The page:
An economic indicator refers is statistics which in most cases is issued by the government and indicates the growth and stability of the economy. Some of economic indicators include the gross domestic product (GDP), inflation rates, employment rates, consumer price index and changes in money supply among others. They apply in analyzing business conditions in a country.
Gross domestic product is the sum of all good and services produced within a country in a given fiscal year valued at the prevailing market prices. It can be measured using either income or expenditure approaches. Many governments use the GDP in estimating the economic growth and predicting future trends. When the GDP of a country is increases at a fast rate than the population growth, it means that the per capita income is rising. This means that citizens are experiencing better living conditions. The expenditure approach of measuring GDP indicates that increase in exports more than imports may lead to overall increase in GDP.
Growth in GDP does not necessary mean that a country is experiencing economic development. This is because it does not consider how the additional income gained is spread across the population. Brazil with an annual increase of 5% in its GDP, its population grows at high rate hence it’s a developing country. 2011 Index of Economic Freedom (2011). The Brazil GDP in 2010 has been 7.5%. The Spain GDP has been experiencing a growth rate of o.67 since 1995 and reached a peak of 1.53 in 1997 this growth slugged by -1.70 in 2009 during the financial crisis. Since then the GDP has started rising. The Canada GDP from 1961 had been growing 0.84 % until in December 1963 when it reached a peak of 3.33 in 1963 the growth was -1.80% due to the word financial crisis. The quarterly GDP growth in New Zealand from 1987 has been 0.55 it reached a climax of 2.7 in 1999 but had recorded a low of -2.60 in March 1991.
Increase in business and industrial activities leads to rise in GDP; this indicates an improvement in economic growth. Increased GDP indicates that government policies in the fiscal year favored business and industrial activities. In determining the market value of goods and services considered in calculation of the GDP price changes over time must be considered. (Mankim, 2008).
Consumer price index (CPI)
This is a measure of changes in retail prices of consumer goods and services. It is measured by re-pricing the same goods at different times. Increase in consumer index indicates increase in inflation. It measures goods and services purchased for household use.
Inflation is sustainable increase in general price level of goods and services. This increase may be as a result of either increase in aggregate demand or increase in cost of production. Inflation as result of increase in aggregate demand is known as demand-pull. Inflation resulting from increase in production is known as cost-push.
The Spain’s economy was affected by the 2009 financial crisis and inflation. The country faced a deflation of -3.1% in 2009. This was due weakened domestic demand. The brazil inflation rate was 6.01% in 1980 this was before its ever worse inflation rate of 6821.31 % back in April, 1990. Trading economics (2010). Canada’s rate of inflation for the last 20 years has been stable about 2.1% on average. Economists forecast this rate to be sustainable in long run.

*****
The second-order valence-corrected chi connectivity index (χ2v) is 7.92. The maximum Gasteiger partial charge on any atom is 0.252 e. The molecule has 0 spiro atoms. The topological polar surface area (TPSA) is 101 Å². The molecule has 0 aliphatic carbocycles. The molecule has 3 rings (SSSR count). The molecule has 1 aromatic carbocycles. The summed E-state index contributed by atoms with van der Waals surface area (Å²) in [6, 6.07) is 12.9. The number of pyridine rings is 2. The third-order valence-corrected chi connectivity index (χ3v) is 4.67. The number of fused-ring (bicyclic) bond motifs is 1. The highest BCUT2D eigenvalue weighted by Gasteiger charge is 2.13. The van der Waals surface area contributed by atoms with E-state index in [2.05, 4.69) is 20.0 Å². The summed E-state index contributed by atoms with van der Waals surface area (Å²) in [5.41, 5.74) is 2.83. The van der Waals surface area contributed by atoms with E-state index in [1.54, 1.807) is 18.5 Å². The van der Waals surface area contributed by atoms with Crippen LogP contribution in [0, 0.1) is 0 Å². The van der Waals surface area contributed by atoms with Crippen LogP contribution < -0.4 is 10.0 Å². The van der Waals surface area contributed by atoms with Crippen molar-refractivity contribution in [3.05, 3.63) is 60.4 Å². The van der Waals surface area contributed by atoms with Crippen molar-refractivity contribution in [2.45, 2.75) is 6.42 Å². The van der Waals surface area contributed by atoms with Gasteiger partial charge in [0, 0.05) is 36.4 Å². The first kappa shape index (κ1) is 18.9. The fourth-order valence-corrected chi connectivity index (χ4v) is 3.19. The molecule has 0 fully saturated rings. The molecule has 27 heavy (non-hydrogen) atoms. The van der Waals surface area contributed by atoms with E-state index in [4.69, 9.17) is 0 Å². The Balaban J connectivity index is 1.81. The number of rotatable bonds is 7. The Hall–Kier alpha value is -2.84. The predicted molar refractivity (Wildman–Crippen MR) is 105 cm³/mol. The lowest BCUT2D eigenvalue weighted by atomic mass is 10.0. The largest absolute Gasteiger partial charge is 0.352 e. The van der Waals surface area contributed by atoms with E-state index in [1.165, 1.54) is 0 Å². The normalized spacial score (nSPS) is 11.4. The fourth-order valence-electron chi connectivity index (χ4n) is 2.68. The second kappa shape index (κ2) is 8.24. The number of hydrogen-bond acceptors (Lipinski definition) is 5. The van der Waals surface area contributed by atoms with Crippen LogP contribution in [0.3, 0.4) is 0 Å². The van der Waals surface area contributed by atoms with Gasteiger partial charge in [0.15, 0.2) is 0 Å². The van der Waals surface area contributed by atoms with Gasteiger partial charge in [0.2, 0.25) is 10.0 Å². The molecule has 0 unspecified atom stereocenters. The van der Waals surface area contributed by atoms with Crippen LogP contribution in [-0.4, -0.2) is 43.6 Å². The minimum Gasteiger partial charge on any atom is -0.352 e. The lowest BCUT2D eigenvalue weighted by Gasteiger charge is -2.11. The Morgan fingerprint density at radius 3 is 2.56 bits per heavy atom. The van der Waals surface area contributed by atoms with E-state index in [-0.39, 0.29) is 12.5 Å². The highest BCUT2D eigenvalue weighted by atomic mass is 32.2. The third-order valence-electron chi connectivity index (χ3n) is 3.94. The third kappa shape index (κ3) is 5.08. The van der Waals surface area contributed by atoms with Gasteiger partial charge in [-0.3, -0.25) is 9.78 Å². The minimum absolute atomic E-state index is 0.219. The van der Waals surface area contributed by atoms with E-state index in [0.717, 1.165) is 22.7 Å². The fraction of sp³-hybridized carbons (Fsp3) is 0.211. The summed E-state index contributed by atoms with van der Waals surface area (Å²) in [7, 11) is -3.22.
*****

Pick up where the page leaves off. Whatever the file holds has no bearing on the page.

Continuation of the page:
New Zealand inflation rate has averaged 2.6 % from 2000 to 2007. This rate rose to 5.1 % in 2008. In 2008 this high rate of inflation was caused by high fuel and food prices. It then dropped to1.5% during September quarter and 4 % in December 2010. The inflation rise in the December quarter is due to the increased transport, housing and house hold demand. Trading Economics (2010).
This is the number of people who are willing to work in the prevailing wage rates, but, are unable to get a job. Types of unemployment includes seasonal, frictional, chronic and under employment among others. Chronic unemployment is a situation where by majority of the people are unemployed. Seasonal unemployment fluctuates with changes in business cycle. In German, unemployment changed from 7.80% in 2009 down to 7.50%in 2010. Mundi (2010). The government can put in place policies which encourage investment so as to reduce seasonal unemployment. There is an inverse relationship between rates of inflation and unemployment rates demonstrated by the Phillip’s curve. (Baumol, 2010). The unemployment rate in Brazil has been fluctuating but the rate has been on decline from 2001 to 2011. The unemployment rate at the start of 2011 was 6.1 % this rate had fallen by15 % since 2009. 2011 Index of Economic Freedom (2011).
The Canadian unemployment rate had increased to 7.8% in 2008. Though the government has been trying to control the unemployment, it is higher than in the United States. The unemployment rate in 2009 was 8.3 % unlike 9.3% in United States. The New Zealand unemployment rate in 1991 was 11.1%, since then this rate has stagnated below 3.5% prior to the recent recession of 2009. This rose to 6.8% in last quarter of 2010.The Treasury (2010). The rate of unemployment in Spain was around 17% in 1997 but the rate fell to 11.3% in 2008. This rate is above the average European rate.
Economic indicators are interrelated; therefore, no one indicator can be sufficient to explain the economic activity in a country. The indicators of GDP, inflation rates and unemployment rates are major indicators of the level of economic activity in a country.
Baumol W.J. (2010). Macroeconomics: principles and policy
Mankim G. N. (2008). Principles of economics